by Rebecca Bell, Assistant Project Coordinator
Contemporary Uganda is a globalizing Uganda. It is a place where you can get traditionally made matooke or a cheese pizza at the local restaurant, Stoneys ginger soda or Coke zero, or see a Hollywood or Bollywood movie at the cinema (and get your Nollywood fix on television). Even in the most remote villages, the influence of the outside world is visible, even if it takes a bit more searching.
Explaining this experience to friends and family back home, it is difficult to describe life in a small village. There are cows on the roads, children as young as five carry machetes in hand, and women carry babies on their backs and pineapples on their heads. Not exactly the picture of cosmopolitan culture. Yet in Kasana, ‘top 40’ hits can be heard blaring out of a small wooden hut near the market, illegally copied foreign movies can be bought on the sides of the street and I even took a matatu yesterday with a guy wearing a t-shirt from one of my favourite shops in Toronto. Heinz ketchup is available alongside local ‘Top Up’ at the local supermarket. These global influences are even more apparent the minute you step into the capital, Kampala.
This past Saturday, searching for some creature comforts, I went out to the latest Hollywood release, “Kingsmen” at the movie theatre, sorted through piles of imported clothing at Owino market (second hand H&M is a top notch find!), to an Italian restaurant for dinner, and finally an Irish pub. Moments like these feel a bit surreal- at any given moment, you really could be anywhere in the world. They feel even more surreal in drastic contrast to Kasana town, a little less than a two-hour drive away.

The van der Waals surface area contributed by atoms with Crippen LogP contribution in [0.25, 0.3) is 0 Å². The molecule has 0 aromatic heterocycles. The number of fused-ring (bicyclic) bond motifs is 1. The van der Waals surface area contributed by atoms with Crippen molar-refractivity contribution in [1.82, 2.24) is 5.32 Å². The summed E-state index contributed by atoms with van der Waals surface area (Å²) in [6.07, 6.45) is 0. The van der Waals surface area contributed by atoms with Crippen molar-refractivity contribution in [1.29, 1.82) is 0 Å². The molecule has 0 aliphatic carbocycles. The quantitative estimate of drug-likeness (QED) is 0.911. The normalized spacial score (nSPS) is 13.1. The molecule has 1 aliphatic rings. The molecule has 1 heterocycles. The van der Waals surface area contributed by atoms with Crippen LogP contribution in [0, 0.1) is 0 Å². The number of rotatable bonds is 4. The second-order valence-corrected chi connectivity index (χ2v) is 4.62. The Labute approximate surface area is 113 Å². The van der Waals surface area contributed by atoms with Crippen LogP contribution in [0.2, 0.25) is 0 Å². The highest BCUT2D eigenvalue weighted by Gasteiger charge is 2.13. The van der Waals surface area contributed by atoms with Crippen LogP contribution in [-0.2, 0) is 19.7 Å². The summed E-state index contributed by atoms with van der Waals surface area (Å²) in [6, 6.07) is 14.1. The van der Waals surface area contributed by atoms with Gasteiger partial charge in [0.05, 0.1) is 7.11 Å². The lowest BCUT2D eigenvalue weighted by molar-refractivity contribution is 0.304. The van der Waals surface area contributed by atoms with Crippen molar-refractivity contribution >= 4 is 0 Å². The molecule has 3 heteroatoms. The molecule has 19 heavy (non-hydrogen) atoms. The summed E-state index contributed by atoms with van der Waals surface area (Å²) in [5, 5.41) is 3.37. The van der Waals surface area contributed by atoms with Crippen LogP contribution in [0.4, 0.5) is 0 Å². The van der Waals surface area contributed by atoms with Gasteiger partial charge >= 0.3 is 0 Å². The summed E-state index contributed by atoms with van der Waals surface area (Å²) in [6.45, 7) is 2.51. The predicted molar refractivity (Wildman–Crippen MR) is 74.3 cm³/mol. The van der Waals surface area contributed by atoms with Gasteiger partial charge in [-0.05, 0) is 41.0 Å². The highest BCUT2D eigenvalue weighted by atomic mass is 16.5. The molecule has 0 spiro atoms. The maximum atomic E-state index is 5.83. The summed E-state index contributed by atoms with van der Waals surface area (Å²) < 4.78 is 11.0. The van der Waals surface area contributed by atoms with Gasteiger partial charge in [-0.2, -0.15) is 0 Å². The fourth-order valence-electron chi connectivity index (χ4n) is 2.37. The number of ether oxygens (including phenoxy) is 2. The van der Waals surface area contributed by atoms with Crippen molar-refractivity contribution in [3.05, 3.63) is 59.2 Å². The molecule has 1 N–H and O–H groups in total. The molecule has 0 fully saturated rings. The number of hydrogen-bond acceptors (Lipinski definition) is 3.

The multicultural dynamic here at the volunteer house also makes for interesting conversation and learning opportunities. Our project coordinator, Trine, is Danish. None of the current volunteers have ever visited Denmark and we often grill her with questions of what to see and do, what life is like and we whine about how jealous we are that all of Europe (and the world!) is at her fingertips. The rest of the current interns are Canadian; we await an American later this month! We hail from different provinces and try vainly to find ways in which we’re different. And we are, despite our citizenship. We discuss our travel experiences, our favourite Canadian coffee shops and destinations and our shared and not-so-shared political ideas. We share music from across the globe.
Shanti itself is an example of multiculturalism in the best way. Ugandan staff hailing from all across the country work with Ugandan clients and international interns to provide services like yoga! Yoga is definitely not originally Ugandan…
Although this experience is drastically different than, say, that of my parents’ generation of travels, I am constantly amazed at the ways in which outside influences change Ugandan culture and not overtake it. Ugandan traditions and languages are still alive and well, and they’re not going anywhere. But the influence of people and things from all across the globe are subtly changing the ways people live and interact. People are taking what works and leaving what doesn’t.
There is no one experience of Uganda, and that is what makes this such a personal and unforgettable experience.